TRI Pointe's Doug Bauer: "We're set up to be the next generation of merchant home builders"

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Launched in the spring of 2009 by three former William Lyon Homes executives, Irvine, Calif.-based TRI Pointe Homes is among a small group of home-building startups led by industry veterans who are utilizing their deep relationships and clean balance sheets to make their mark in California. Professional Builder sat down with TRI Pointe CEO Doug Bauer to discuss life as a startup.

TRI Pointe's Doug Bauer: 'We’re set up to be the next generation of merchant hom

TRI Pointe's Doug Bauer: 'We’re set up to be the next generation of merchant home builders'

May 24, 2012

Launched in the spring of 2009 by three former William Lyon Homes executives, Irvine, Calif.-based TRI Pointe Homes is among a small group of home-building startups led by industry veterans who are utilizing their deep relationships and clean balance sheets to make their mark in California.

TRI Pointe has quickly grown from a small, fee-based builder for the Irvine Company into a mid-sized merchant builder operating in Northern and Southern California, thanks, in part, to a $150 million equity partnership with Starwood Capital Group. Professional Builder sat down with TRI Pointe CEO Doug Bauer to discuss life as a startup.

David Barista: Given your combined 75-plus years of experience from running William Lyon Homes, what have the three partners brought to this startup?

Doug Bauer: We set up TRI Pointe to be the next generation of merchant home builders, which, for us, includes four key ingredients: having the best people on our team; focusing on real estate that is close to employment corridors; having a good capital base; and offering a great experience for our customers. None of these are revolutionary, but as a startup, it’s easier to execute on them because we’re not burdened with legacy issues. We’re not looking in the rear-view mirror at legacy assets, liabilities, and overhead. We’re not worried about some asset we bought 10 years ago that’s still weighing us down. We’re looking out the front window to grow the company and we have a profitable building platform to move forward on.

DB: When you talk about a focus on controlling land near employment corridors, how do you compete for this high-demand real estate, especially as a startup?

DB: It’s really having the right people focused on those locations and on developing the right relationships with land sellers, master developers, and the brokerage community. For instance, in Orange County we were selected by the Irvine Company as part of their executive builder program from the beginning. That was really the genesis of TRI Pointe Homes. When you have the Irvine Company call you for an opportunity like that, it only happens because you have developed strong relationships with the company.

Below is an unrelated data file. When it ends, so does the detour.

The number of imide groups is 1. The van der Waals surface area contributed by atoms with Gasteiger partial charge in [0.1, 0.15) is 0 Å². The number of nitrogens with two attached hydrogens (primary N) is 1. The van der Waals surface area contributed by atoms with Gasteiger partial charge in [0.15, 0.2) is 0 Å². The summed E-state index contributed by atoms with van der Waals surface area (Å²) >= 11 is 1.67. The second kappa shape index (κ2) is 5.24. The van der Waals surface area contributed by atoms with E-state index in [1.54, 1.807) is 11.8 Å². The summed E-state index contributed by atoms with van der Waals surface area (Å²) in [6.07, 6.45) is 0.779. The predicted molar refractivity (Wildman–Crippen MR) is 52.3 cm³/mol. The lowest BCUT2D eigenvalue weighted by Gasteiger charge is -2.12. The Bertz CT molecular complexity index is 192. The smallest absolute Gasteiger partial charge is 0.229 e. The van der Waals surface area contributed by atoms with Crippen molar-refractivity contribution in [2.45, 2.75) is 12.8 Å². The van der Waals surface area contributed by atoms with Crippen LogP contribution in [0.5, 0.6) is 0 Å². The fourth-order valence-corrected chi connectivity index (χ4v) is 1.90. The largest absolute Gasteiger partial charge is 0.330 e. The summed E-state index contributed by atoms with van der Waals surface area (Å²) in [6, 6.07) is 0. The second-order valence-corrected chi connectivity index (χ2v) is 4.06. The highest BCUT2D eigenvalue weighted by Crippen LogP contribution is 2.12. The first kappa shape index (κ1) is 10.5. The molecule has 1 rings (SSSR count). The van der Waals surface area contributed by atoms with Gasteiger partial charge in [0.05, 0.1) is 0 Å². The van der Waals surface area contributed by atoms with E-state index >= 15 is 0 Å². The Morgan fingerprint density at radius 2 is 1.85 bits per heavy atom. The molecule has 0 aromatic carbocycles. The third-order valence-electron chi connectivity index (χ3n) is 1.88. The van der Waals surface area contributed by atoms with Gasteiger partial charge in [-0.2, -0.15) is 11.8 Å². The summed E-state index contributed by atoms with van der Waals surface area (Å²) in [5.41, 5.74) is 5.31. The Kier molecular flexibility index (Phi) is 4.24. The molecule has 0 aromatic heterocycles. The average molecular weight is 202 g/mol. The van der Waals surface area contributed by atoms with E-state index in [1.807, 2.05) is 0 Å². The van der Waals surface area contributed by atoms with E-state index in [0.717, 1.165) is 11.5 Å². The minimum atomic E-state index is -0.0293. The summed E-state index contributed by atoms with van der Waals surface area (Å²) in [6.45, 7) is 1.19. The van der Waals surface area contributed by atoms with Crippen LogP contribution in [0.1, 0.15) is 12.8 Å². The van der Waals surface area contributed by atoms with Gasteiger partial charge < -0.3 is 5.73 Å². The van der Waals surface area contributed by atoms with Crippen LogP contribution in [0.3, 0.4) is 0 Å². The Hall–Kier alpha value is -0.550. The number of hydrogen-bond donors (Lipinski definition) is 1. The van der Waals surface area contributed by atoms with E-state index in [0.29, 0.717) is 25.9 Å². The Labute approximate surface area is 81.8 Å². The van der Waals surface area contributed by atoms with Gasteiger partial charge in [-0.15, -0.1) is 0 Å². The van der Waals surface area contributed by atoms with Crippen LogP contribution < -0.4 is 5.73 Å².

In Northern California, we’ll be building in San Mateo at the old Bay Meadows Racetrack, which has been owned by Stockbridge and managed by Wilson Meany Sullivan — again, it’s been years of cultivating relationships. That was a very competitive bidding contest. But besides price, the sellers want to know that they’re partnering with a builder that builds an excellent product, builds on time, and is a good partner. They also want to know that the builder has the capital to perform. With our capital structure (Starwood partnership) and being small, we’re probably as nimble and competitive as any of the other privates and publics we compete against.

DB: What is your long-term growth strategy for TRI Pointe Homes?

DB: The plan is to grow the company organically to where we are building about 1,000 homes annually in Northern and Southern California. With the land we control right now — about 1,200 lots — we’ll be up to 150 sales this year and we should be over 350 sales next year, so we’re on that growth pattern.

The other part of our platform is mergers and acquisitions. We are strategically looking at markets outside of California, most notably Texas, Colorado, Phoenix, Nevada, and the Northwest. We’ve been meeting with private builders in those markets that see us as an attractive partner because we have capital.

Ultimately, our exit strategy is to take the company public, or perhaps sell it.

DB: Can you talk about some of the design innovations you are incorporating into your homes?

DB: One thing we like to do with our designs is establish what I call “memory points” — special places in the homes that help to spark buyers’ imagination of how they can live happily in our homes. For example, in Northern California, one of the buyer profiles is Asian Indian. We created two features for this group: a home-management center and a separate room off the main kitchen for their cooking-related appliances, like woks.

The other key design ingredient that we see in California is the trend of serving two masters. In both the attached and detached markets, we’re incorporating a junior master suite downstairs because the younger families that are buying our homes typically have extended family either living with them or visiting for extended periods.

Another component we’re focusing on is the green platform. For instance, we’re building million-dollar homes in San Jose that will incorporate solar as standard. We feel that consumers don’t want to pay for solar, and eventually it’s going to be a standard feature in most of our homes, including our entry-level products. We’re not quite there yet, but we’re looking at designing our homes to incorporate solar as part of the basic cost structure.

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